TV broadcast licenses sold, await transfer

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<p>Horace Langford Jr. / Pahrump Valley Times - The building that houses KPVT/KHMP Channels 30 & 62 on West Nopah Vista Avenue in the north valley, is still the property of Hilltop Church, although the broadcasting licenses were sold in December and are waiting on approval from the Federal Communications Commission.</p>

For years, a battle for advertising dollars to support three television stations here has stretched the budgets of local businesses needing to get products and services out to the public. Two of those stations will go off the air as their licenses are transferred to new owners.

Channels 30 and 62, KPVT and KHMP respectively, have been broadcasting both local and packaged programming in the Pahrump Valley for almost 10 years. Channel 62 was already on air in 2004 when Channel 30 applied for its license. The station has been broadcasting since 2005.

License owner Hilltop Church has been seeking a buyer since before the Federal Communications Commission ruled that all analog frequencies be replaced by digital transmissions more than two years ago. A deal between the church and DNV Spectrum Holdings LLC of Atlanta was signed Dec. 17, 2013 to sell the license for Channel 30 for $10,000 and the license for Channel 62 for $140,000.

The difference in value directly relates to the broadcast market. Channel 62 (digital channel 18) already broadcasts in Las Vegas and has a much larger audience than does Channel 30. Channel 30 is also analog and according to sources, the fate of the station is “up in the air.”

“It may not be around at all six months from now when the turn-off for analog stations becomes mandatory in July,” says one source who wasn’t authorized to speak on the record.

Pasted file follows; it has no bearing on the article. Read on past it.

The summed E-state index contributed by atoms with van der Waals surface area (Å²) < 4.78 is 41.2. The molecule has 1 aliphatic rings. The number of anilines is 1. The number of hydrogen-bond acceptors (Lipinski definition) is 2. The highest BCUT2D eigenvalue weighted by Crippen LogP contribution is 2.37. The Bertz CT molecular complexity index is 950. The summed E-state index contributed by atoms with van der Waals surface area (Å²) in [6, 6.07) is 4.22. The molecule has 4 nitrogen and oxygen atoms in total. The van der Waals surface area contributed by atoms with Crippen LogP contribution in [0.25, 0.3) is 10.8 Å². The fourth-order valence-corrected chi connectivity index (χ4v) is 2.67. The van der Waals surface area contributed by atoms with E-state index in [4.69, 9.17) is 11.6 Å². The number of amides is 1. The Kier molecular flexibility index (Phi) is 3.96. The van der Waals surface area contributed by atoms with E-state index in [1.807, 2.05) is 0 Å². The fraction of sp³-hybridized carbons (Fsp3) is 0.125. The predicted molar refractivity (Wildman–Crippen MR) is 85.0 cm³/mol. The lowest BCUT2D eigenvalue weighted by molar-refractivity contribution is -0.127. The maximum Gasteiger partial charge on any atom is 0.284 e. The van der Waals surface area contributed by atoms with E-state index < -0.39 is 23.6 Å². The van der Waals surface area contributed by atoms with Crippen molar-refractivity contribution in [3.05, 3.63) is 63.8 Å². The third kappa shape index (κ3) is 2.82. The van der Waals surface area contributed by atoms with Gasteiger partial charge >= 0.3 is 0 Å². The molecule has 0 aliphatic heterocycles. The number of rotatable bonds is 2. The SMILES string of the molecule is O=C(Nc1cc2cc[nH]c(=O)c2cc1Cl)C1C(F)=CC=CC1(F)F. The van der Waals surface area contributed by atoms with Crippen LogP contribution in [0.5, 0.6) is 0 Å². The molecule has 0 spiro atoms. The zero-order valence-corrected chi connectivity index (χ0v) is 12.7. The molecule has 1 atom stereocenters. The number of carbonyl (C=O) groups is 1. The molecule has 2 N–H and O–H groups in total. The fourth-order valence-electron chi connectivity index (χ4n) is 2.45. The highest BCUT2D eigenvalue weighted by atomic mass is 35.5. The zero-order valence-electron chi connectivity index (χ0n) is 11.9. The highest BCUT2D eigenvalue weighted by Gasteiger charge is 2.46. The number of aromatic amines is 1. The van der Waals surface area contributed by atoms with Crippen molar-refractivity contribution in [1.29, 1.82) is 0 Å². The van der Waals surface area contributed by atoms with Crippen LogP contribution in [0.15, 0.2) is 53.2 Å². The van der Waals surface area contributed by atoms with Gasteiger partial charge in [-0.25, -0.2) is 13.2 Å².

In essence, purchasing the licenses will give the new owners a foot in the door of the Las Vegas broadcast market without having to start from scratch — not that there is much available in the way of broadcast frequency.

Randy Cress, engineer for Hilltop Church, said the way technology has been integrated into the lives of younger people, “they don’t actually sit and watch TV anymore. Most young people get their music on their phones and their other entertainment and movies as well.”

Cress said the FCC is “taking back” low-power frequencies in order to repackage the bandwidth into sellable lots of air space and putting them up for auction. The buyers come in the form of those businesses providing wireless phone and Internet services. “There’s money to be made in the auction of the frequencies,” Cress said. “And Congress wants the money.”

An application to transfer the licenses to the new owners awaits FCC approval. The process should take between 45 and 60 days. The transmitter turn-off date is not set in stone but there has been a meeting between the former Channel 30/62 station manager and KPVM (Channel 46) to share accounts.

As the last standing television station, Vern Van Winkle, owner of KPVM, said “It’s a smart move on their part. This valley is too small to support three television stations. The content gets watered down and the battle for support from the advertisers doesn’t allow anyone to cover the costs of producing a commercial.”

He said the new owners of Channel 62 will also have the option of breaking the frequency into several other digital components. “They can do like we did with Channel 46 and add .1, .2, .3 and so on. They can have as many as eight digital signals under one license,” Van Winkle said.

He said the goal for KPVM has always been to provide content of local interest to the viewer. “The goal hasn’t changed since 1997 when we first went on air.”